Legit Power Supply Reviews
Behind Closed Doors: Power Supply Pricing Guide
|Product:||nine power supplies|
|Date:||Thu, Aug 03, 2006 - 12:00 AM|
|Written By:||Nathan Kirsch -|
If I pay the most I get the best right?
Legit Reviews has been looking at a lot of power supplies lately and feedback from our readers show that they are greatly concerned with cost. I consistently get asked what power supply is the best for the money and to be quite honest I don't know how to answer that and I'll show you why I can't. If you aren't a frequent reader of Legit Reviews I highly advise you to stop reading and look back at the past few power supply articles that I have written over the past month and a half.
I have taken the nine power supplies that I have been using in my articles and looked up their retail pricing, as of August 2nd, to try and figure out how power supplies are generally priced. I often do this on the site, but rarely show the results publicly as it's usually boring and something that many consumers don't look at. The reason I posted the following information is because the old method of paying more doesn't mean you get the best product on the market. Actually based on our charts if you pay the most you get one of the least efficient power supplies, with a middle of the road total power rating and combined +12V rating.
Right now the most important feature to me personally is the efficiency of the power supply. I want a power supply that has rock solid rails yet still has features like Active Power Factor Correction (PFC) to ensure the power supply is at least 80% efficient under full load. Active PFC increases the manufacturing costs of a power supply as well as the weight of the unit (shipping costs), so I thought a great place to start looking into pricing was efficiency -- that was a mistake.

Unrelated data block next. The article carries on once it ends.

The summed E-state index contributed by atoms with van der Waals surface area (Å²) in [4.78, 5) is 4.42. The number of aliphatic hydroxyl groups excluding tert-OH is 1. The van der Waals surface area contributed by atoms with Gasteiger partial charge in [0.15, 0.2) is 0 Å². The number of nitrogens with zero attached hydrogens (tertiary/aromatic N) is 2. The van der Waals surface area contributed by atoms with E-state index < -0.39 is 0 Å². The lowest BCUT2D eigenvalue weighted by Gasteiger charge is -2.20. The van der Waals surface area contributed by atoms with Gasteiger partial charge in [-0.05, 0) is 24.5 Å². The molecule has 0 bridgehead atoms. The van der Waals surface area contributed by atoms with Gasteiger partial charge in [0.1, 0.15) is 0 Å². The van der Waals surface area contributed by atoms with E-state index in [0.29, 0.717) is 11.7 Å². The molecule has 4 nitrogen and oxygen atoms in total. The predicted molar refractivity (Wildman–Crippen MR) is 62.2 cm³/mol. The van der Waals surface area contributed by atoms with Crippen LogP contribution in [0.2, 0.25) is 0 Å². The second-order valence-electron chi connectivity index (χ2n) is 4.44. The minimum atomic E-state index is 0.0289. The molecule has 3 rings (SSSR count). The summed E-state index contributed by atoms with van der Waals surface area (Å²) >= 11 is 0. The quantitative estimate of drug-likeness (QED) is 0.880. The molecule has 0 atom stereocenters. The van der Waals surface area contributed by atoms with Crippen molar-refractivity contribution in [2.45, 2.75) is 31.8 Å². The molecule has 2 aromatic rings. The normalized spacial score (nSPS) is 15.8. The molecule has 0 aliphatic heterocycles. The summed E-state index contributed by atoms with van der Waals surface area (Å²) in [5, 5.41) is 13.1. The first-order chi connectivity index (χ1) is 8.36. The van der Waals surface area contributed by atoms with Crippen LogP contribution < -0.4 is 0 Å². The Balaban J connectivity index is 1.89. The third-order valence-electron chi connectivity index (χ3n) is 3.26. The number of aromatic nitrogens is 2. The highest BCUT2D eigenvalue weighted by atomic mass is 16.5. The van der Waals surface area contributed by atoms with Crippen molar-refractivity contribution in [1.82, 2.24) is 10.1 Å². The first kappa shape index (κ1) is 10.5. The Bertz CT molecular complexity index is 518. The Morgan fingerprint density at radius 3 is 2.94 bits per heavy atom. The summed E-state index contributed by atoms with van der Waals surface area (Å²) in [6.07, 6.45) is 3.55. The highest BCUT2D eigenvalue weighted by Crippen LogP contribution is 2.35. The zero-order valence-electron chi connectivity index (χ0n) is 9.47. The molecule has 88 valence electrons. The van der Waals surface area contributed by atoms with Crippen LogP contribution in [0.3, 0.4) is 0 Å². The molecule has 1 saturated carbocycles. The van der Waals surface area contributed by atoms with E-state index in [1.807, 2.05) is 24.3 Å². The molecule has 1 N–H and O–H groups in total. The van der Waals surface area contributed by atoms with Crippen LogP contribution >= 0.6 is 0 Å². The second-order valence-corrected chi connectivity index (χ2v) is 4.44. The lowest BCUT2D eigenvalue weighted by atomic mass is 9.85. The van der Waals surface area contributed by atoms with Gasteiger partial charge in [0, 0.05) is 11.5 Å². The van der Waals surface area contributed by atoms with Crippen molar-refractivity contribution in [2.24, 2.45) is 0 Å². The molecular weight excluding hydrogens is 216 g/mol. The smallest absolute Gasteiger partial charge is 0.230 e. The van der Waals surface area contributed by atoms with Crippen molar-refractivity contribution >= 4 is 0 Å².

When comparing the total power consumption of our test system under load to the prices of the models it was clear that it really didn't mean anything in terms of pricing. In the above chart you want to be in the bottom left corner as that means the power supply costs the least and consumes the lowest amount of power showing better efficiency. The Ultra X-2 550W power supply consumes the most energy and is also the cheapes. It looks like we were onto something until we saw the Mushkin XP-650 power supply. It costs the most and consumes the second most out of the entire group. The Antec NeoHE 550 is the best power supply of the bunch when it comes to just cost versus efficiency. When we first used the Antec NeoHE 550 it was only $89.99, but just recently the priced was increased to $104.99. We contacted Antec on the price hike and they informed us through e-mail that the price increase was because steel went up as did transportation costs. Even with the price increase the Antec Neo HE 550 is a bargin.
It's obvious power supply pricing has nothing to do with efficiency, so let's take a look at the total power rating in Watts.
Now this chart is looking like we are onto something! Pricing generally increases as the total power rating of the unit increases. Once again the Mushkin XP-650 is priced away from the others on it's own imaginary price line.
The last thing we looked at was the total combined Amps on the +12V rails. Here we were again onto something at the pricing seemed to follow a trend line right in the middle of the data points. The Ultra X-2 Connect 550W and the Antec NeoHE 550W were priced a bit lower than others in their class, while the Mushkin XP-650 was again priced much greater than the others close to it's combined +12V rating.
Next Page - R2 Values
Page 1 - If I pay the most I get the best right?
Page 2 - R2 Values
Page 3 - Final Thoughts and Conclusions